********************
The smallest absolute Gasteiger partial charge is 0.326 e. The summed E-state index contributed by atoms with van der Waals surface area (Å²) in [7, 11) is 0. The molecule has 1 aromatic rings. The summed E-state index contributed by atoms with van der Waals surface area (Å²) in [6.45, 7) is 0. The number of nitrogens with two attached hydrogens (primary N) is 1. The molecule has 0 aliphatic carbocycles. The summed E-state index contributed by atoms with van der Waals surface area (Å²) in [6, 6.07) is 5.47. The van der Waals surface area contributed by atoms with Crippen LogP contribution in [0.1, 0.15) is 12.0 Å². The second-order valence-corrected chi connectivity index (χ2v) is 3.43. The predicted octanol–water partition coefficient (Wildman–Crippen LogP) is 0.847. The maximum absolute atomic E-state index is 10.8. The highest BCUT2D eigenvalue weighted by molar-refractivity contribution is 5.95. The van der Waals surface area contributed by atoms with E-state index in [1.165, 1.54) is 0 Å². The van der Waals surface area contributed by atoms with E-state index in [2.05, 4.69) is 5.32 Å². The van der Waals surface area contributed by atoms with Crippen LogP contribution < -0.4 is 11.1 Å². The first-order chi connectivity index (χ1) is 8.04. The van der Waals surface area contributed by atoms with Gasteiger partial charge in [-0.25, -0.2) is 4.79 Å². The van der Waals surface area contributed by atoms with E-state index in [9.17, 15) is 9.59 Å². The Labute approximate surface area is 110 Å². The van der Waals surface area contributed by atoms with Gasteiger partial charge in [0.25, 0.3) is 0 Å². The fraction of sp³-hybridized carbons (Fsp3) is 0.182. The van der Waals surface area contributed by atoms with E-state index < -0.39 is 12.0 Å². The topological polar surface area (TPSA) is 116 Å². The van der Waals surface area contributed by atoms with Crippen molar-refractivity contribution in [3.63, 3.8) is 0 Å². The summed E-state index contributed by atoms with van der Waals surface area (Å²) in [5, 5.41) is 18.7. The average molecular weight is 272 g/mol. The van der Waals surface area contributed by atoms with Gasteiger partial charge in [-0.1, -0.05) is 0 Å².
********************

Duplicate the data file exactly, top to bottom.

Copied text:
The smallest absolute Gasteiger partial charge is 0.326 e. The summed E-state index contributed by atoms with van der Waals surface area (Å²) in [7, 11) is 0. The molecule has 1 aromatic rings. The summed E-state index contributed by atoms with van der Waals surface area (Å²) in [6.45, 7) is 0. The number of nitrogens with two attached hydrogens (primary N) is 1. The molecule has 0 aliphatic carbocycles. The summed E-state index contributed by atoms with van der Waals surface area (Å²) in [6, 6.07) is 5.47. The van der Waals surface area contributed by atoms with Crippen LogP contribution in [0.1, 0.15) is 12.0 Å². The second-order valence-corrected chi connectivity index (χ2v) is 3.43. The predicted octanol–water partition coefficient (Wildman–Crippen LogP) is 0.847. The maximum absolute atomic E-state index is 10.8. The highest BCUT2D eigenvalue weighted by molar-refractivity contribution is 5.95. The van der Waals surface area contributed by atoms with E-state index in [1.165, 1.54) is 0 Å². The van der Waals surface area contributed by atoms with E-state index in [2.05, 4.69) is 5.32 Å². The van der Waals surface area contributed by atoms with Crippen LogP contribution < -0.4 is 11.1 Å². The first-order chi connectivity index (χ1) is 8.04. The van der Waals surface area contributed by atoms with Gasteiger partial charge in [-0.25, -0.2) is 4.79 Å². The van der Waals surface area contributed by atoms with E-state index in [9.17, 15) is 9.59 Å². The Labute approximate surface area is 110 Å². The van der Waals surface area contributed by atoms with Gasteiger partial charge in [0.25, 0.3) is 0 Å². The fraction of sp³-hybridized carbons (Fsp3) is 0.182. The van der Waals surface area contributed by atoms with E-state index < -0.39 is 12.0 Å². The topological polar surface area (TPSA) is 116 Å². The van der Waals surface area contributed by atoms with Crippen molar-refractivity contribution in [3.63, 3.8) is 0 Å². The summed E-state index contributed by atoms with van der Waals surface area (Å²) in [5, 5.41) is 18.7. The average molecular weight is 272 g/mol. The van der Waals surface area contributed by atoms with Gasteiger partial charge in [-0.1, -0.05) is 0 Å².